You may notice that posting is a bit light around Draft Zinni! these days. Well, that's because I'm spending a lot of my time over at BLUE FORCE, a new community blog on progressive national security interests and Security Democrats.
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Draft Zinni! is dedicated to recruiting, supporting, and highlighting National Security personnel who run for office as Democrats. If you know of any candidates who are not listed on the left-hand sidebar, please leave them in the comments.
I've talked a lot about IAVA on this site before, but here's what I said over at my youth voting blog, Future Majority, about them, in response to a question of what groups are doing effective online/offline outreach and organizing:
I first heard of Iraq and Afghanistan Veterans of America (IAVA) when they started blogging at MFA (they were known as Operation Truth back then). I was extremely excited to find a military organization reaching out to young people, and I have been beyond impressed at the amazing work that Paul Rieckhoff and his crew (who are all over the nation) do-- from advocating for the safety of our troops, to reaching out to Vets with PTSD and advocating on their behalf, to starting a PAC (which has since been spun off) which supports vets of OEF and OIF who run for office. The thing that impressed me the most about IAVA was Paul's extremely strong managerial skills, and his unreal ability to connect people and make things happen (I have my own selfish reasons for enjoying Paul's connecting skills- my current job- but if you want to see just how amazing IAVA is then you really need to see When I Came Home, which is about a homeless Iraq vet- Harold Noel- in NYC, who IAVA helps to get housing). I also highly suggest watching their new promo video. Anyway, I think that Paul has not only an org that can reach out to two communities that Democrats need to reach very, very badly- young people and the military (many of who are in their youth)- but he has the no-nonsense, results oriented, and battle tested managerial skills that the leaders of almost every other left wing groups lack (and I believe they could learn from Paul). IAVA, like Cosmopolity, also does a lot of work with relatively little funding, but I am sure that both of these groups would be able to have even larger, and longer-lasting, effects if they were given the resources to expand.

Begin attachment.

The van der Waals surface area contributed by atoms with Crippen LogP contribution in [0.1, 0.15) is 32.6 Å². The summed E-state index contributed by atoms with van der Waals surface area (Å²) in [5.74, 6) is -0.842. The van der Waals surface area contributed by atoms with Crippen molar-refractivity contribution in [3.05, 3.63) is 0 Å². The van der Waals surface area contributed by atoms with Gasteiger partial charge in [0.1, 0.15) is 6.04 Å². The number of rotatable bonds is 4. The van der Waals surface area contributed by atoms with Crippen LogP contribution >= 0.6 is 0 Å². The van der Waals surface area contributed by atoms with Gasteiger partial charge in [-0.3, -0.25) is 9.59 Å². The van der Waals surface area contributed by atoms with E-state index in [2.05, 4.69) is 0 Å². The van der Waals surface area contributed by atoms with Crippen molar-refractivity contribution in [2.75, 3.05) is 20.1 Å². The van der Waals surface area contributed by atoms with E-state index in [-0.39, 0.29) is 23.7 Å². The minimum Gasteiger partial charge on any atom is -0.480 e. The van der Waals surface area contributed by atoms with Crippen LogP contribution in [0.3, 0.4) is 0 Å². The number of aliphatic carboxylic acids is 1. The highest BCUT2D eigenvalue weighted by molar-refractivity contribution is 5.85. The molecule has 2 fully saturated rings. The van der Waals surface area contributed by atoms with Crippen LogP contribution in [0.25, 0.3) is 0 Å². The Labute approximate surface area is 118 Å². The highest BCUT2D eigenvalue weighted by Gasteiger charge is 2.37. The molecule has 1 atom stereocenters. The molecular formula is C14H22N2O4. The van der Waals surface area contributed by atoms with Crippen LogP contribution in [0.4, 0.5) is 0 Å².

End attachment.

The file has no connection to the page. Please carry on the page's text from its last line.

As I noted in the quoted passage, IAVA recently came out with a new promotional video. Give it a look and, if you're looking for a deserving organization doing some really important and impressive work, throw a few bucks their way. Also, check out my review of Paul Rieckhoff's book here.
Six of the "Fighting Dems," including three of my long-time favorites--Pat Murphy, Chris Carney and Eric Massa--have pulled together to create an organization called Democratic Veterans for a Secure America. They sent out an e-mail today announcing their first event, which will feature Gen. Wesley Clark and will take place out on the far end of Long Island (a good place for a summer fundraiser!). If you're out in the Hamptons (or surrounding areas) and you want to meet some of the great Fighting Dem candidates who are working their asses off to help change the direction of this nation, please consider going to this event!
Here's the info on the event:
SIX VETERANS RUNNING FOR CONGRESS
Sunday, August 13, 2006
5:00 p.m. — Host Committee Reception
(Join the Host Committee:minimum contribution $500)
6:00 p.m. — Program featuring General Wesley Clark,
Congressman Tim Bishop, the six candidates
and other special guests.
(Tickets: $100 | $50 for Veterans, Students, Seniors)
American Legion HallWe Can Change Our Nation
Route 27 and Abraham's Path
Fifteen seats are needed for Democrats to take back the House of Representatives. Victories by the six DVSA veterans, all of whom are making strong runs for Congress against incumbent Republicans, will be a big step toward that goal. Please join us in giving our vets your full support.
I got the following from IAVA today. If you've never met Paul Rieckhoff in person, you don't know what you're missing. If you're in the NYC area tomorrow, do yourself a favor and go check this out. You can find my review of Paul's book here.